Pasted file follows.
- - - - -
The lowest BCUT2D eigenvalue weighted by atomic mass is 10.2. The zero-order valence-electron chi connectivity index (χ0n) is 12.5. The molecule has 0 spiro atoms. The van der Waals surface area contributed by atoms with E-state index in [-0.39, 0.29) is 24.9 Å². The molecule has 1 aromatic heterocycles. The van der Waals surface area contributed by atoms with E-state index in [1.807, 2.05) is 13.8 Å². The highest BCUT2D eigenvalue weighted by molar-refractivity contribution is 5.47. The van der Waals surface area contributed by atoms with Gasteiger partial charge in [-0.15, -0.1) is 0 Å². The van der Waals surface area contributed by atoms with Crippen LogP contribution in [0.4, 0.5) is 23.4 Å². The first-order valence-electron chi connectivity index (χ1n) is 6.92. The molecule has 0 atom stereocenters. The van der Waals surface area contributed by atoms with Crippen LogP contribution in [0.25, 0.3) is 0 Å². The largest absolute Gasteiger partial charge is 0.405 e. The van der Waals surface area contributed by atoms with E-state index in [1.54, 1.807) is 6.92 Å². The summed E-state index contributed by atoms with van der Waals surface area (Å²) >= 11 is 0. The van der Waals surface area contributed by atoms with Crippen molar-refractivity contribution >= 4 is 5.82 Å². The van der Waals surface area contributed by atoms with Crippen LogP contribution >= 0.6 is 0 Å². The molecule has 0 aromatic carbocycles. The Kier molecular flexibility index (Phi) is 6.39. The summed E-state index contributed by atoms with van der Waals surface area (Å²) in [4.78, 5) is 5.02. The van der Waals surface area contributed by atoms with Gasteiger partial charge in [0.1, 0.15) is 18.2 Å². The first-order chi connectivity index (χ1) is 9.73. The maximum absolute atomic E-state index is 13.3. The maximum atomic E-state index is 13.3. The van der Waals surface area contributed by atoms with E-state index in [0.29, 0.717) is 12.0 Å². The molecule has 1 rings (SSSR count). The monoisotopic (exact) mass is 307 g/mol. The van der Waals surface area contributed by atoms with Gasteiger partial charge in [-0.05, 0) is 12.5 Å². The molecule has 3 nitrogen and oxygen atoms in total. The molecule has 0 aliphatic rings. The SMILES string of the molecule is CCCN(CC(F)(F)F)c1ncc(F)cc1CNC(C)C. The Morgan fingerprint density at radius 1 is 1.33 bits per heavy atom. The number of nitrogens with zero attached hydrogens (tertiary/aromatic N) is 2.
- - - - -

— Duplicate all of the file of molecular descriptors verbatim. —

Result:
The lowest BCUT2D eigenvalue weighted by atomic mass is 10.2. The zero-order valence-electron chi connectivity index (χ0n) is 12.5. The molecule has 0 spiro atoms. The van der Waals surface area contributed by atoms with E-state index in [-0.39, 0.29) is 24.9 Å². The molecule has 1 aromatic heterocycles. The van der Waals surface area contributed by atoms with E-state index in [1.807, 2.05) is 13.8 Å². The highest BCUT2D eigenvalue weighted by molar-refractivity contribution is 5.47. The van der Waals surface area contributed by atoms with Gasteiger partial charge in [-0.15, -0.1) is 0 Å². The van der Waals surface area contributed by atoms with Crippen LogP contribution in [0.4, 0.5) is 23.4 Å². The first-order valence-electron chi connectivity index (χ1n) is 6.92. The molecule has 0 atom stereocenters. The van der Waals surface area contributed by atoms with Crippen LogP contribution in [0.25, 0.3) is 0 Å². The largest absolute Gasteiger partial charge is 0.405 e. The van der Waals surface area contributed by atoms with E-state index in [1.54, 1.807) is 6.92 Å². The summed E-state index contributed by atoms with van der Waals surface area (Å²) >= 11 is 0. The van der Waals surface area contributed by atoms with Crippen molar-refractivity contribution >= 4 is 5.82 Å². The van der Waals surface area contributed by atoms with Crippen LogP contribution >= 0.6 is 0 Å². The molecule has 0 aromatic carbocycles. The Kier molecular flexibility index (Phi) is 6.39. The summed E-state index contributed by atoms with van der Waals surface area (Å²) in [4.78, 5) is 5.02. The van der Waals surface area contributed by atoms with Gasteiger partial charge in [0.1, 0.15) is 18.2 Å². The first-order chi connectivity index (χ1) is 9.73. The maximum absolute atomic E-state index is 13.3. The maximum atomic E-state index is 13.3. The van der Waals surface area contributed by atoms with E-state index in [0.29, 0.717) is 12.0 Å². The molecule has 1 rings (SSSR count). The monoisotopic (exact) mass is 307 g/mol. The van der Waals surface area contributed by atoms with Gasteiger partial charge in [-0.05, 0) is 12.5 Å². The molecule has 3 nitrogen and oxygen atoms in total. The molecule has 0 aliphatic rings. The SMILES string of the molecule is CCCN(CC(F)(F)F)c1ncc(F)cc1CNC(C)C. The Morgan fingerprint density at radius 1 is 1.33 bits per heavy atom. The number of nitrogens with zero attached hydrogens (tertiary/aromatic N) is 2.